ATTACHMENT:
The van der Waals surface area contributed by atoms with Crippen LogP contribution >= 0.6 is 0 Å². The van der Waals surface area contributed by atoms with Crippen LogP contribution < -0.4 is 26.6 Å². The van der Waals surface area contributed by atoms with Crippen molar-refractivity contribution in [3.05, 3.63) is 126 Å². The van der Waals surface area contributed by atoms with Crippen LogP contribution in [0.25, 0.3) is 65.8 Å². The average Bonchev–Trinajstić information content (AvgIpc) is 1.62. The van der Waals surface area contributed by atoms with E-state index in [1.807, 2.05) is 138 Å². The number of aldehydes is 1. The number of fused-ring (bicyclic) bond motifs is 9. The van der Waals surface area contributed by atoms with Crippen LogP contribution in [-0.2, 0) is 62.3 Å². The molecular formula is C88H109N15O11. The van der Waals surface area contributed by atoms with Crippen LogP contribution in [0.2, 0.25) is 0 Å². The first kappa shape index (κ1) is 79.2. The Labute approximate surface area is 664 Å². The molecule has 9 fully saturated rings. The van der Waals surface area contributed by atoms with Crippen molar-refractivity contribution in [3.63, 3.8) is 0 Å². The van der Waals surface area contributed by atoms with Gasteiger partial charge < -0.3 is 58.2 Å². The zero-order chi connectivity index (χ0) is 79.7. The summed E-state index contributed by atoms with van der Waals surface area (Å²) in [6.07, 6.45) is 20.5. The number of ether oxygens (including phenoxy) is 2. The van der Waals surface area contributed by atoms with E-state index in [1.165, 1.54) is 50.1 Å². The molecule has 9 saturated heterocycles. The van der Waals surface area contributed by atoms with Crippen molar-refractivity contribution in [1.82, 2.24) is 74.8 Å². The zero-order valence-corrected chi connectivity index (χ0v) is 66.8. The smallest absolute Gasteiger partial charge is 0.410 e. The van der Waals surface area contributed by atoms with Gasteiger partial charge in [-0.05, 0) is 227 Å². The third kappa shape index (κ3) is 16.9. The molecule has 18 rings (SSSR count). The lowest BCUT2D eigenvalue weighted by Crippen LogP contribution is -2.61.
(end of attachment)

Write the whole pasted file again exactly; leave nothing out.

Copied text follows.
The van der Waals surface area contributed by atoms with Crippen LogP contribution >= 0.6 is 0 Å². The van der Waals surface area contributed by atoms with Crippen LogP contribution < -0.4 is 26.6 Å². The van der Waals surface area contributed by atoms with Crippen molar-refractivity contribution in [3.05, 3.63) is 126 Å². The van der Waals surface area contributed by atoms with Crippen LogP contribution in [0.25, 0.3) is 65.8 Å². The average Bonchev–Trinajstić information content (AvgIpc) is 1.62. The van der Waals surface area contributed by atoms with E-state index in [1.807, 2.05) is 138 Å². The number of aldehydes is 1. The number of fused-ring (bicyclic) bond motifs is 9. The van der Waals surface area contributed by atoms with Crippen LogP contribution in [-0.2, 0) is 62.3 Å². The molecular formula is C88H109N15O11. The van der Waals surface area contributed by atoms with Crippen LogP contribution in [0.2, 0.25) is 0 Å². The first kappa shape index (κ1) is 79.2. The Labute approximate surface area is 664 Å². The molecule has 9 fully saturated rings. The van der Waals surface area contributed by atoms with Crippen molar-refractivity contribution in [3.63, 3.8) is 0 Å². The van der Waals surface area contributed by atoms with Gasteiger partial charge < -0.3 is 58.2 Å². The zero-order chi connectivity index (χ0) is 79.7. The summed E-state index contributed by atoms with van der Waals surface area (Å²) in [6.07, 6.45) is 20.5. The number of ether oxygens (including phenoxy) is 2. The van der Waals surface area contributed by atoms with E-state index in [1.165, 1.54) is 50.1 Å². The molecule has 9 saturated heterocycles. The van der Waals surface area contributed by atoms with Crippen molar-refractivity contribution in [1.82, 2.24) is 74.8 Å². The zero-order valence-corrected chi connectivity index (χ0v) is 66.8. The smallest absolute Gasteiger partial charge is 0.410 e. The van der Waals surface area contributed by atoms with Gasteiger partial charge in [-0.05, 0) is 227 Å². The third kappa shape index (κ3) is 16.9. The molecule has 18 rings (SSSR count). The lowest BCUT2D eigenvalue weighted by Crippen LogP contribution is -2.61.